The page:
A delightful garden, typical of the small country estates on the banks of the Clyde purchased by merchants and industrialists in the 18th and 19th centuries. Attractive features include a walled garden and a burn, winding through the wooded glen.
The garden at Geilston was developed over 200 years ago. It is a testimony to good landscape design – with the sum of its parts being greater than the individual constituents. These parts comprise a large walled garden with a dominating 100-ft Wellingtonia tree (Sequoiadendron giganteum) in the centre of the lawn, a kitchen garden and woodland area.
The Geilston Burn wends its way through the north of the estate towards the Clyde in Cardross.
The kitchen garden is the most labour-intensive area. It springs to life in April with the first sowings of carrots, parsnips and beetroot closely followed by transplanted brassicas. It also ‘feeds’ the produce stand, allowing visitors to take away a healthy, edible souvenir from the Garden.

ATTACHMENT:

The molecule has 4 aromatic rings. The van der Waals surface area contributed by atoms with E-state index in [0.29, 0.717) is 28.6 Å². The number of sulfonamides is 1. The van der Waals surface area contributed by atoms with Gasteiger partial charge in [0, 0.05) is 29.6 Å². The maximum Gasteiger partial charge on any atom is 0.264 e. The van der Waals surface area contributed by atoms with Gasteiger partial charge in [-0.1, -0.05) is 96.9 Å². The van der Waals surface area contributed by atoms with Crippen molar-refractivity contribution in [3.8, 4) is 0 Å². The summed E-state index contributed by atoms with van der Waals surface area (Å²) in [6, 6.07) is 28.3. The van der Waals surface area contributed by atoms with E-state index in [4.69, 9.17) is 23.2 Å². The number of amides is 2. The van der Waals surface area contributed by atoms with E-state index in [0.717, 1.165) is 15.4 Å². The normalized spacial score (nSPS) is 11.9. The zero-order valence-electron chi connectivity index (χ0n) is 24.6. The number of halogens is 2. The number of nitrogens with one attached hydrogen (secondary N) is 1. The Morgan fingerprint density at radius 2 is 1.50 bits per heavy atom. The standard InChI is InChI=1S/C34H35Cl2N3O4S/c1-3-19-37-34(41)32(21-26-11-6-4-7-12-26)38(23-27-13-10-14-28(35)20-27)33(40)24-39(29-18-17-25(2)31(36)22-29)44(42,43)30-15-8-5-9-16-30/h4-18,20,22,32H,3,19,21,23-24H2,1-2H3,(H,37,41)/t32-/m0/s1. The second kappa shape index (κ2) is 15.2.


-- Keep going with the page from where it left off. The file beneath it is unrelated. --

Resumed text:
The walled garden is the focus of spring colour with azaleas, heathers and unusual shrubs such as Cornus kousa ‘Satomi’. Summer colour is provided by the spectacularly vigorous species in the long herbaceous border – thalictrum, filipendula, eupatorium, helenium, phlox and sidalcea dominate the display.
Overall, Geilston is arguably one of the Trust’s most alluring gardens, with its tranquillity and intimate atmosphere.
Please note that Geilston House is currently not open to visitors.
Since 1945, when it acquired its first garden at Culzean Castle, the National Trust for Scotland has become the country's largest garden owner. Its properties include 35 major gardens together with another thirty that form part of other …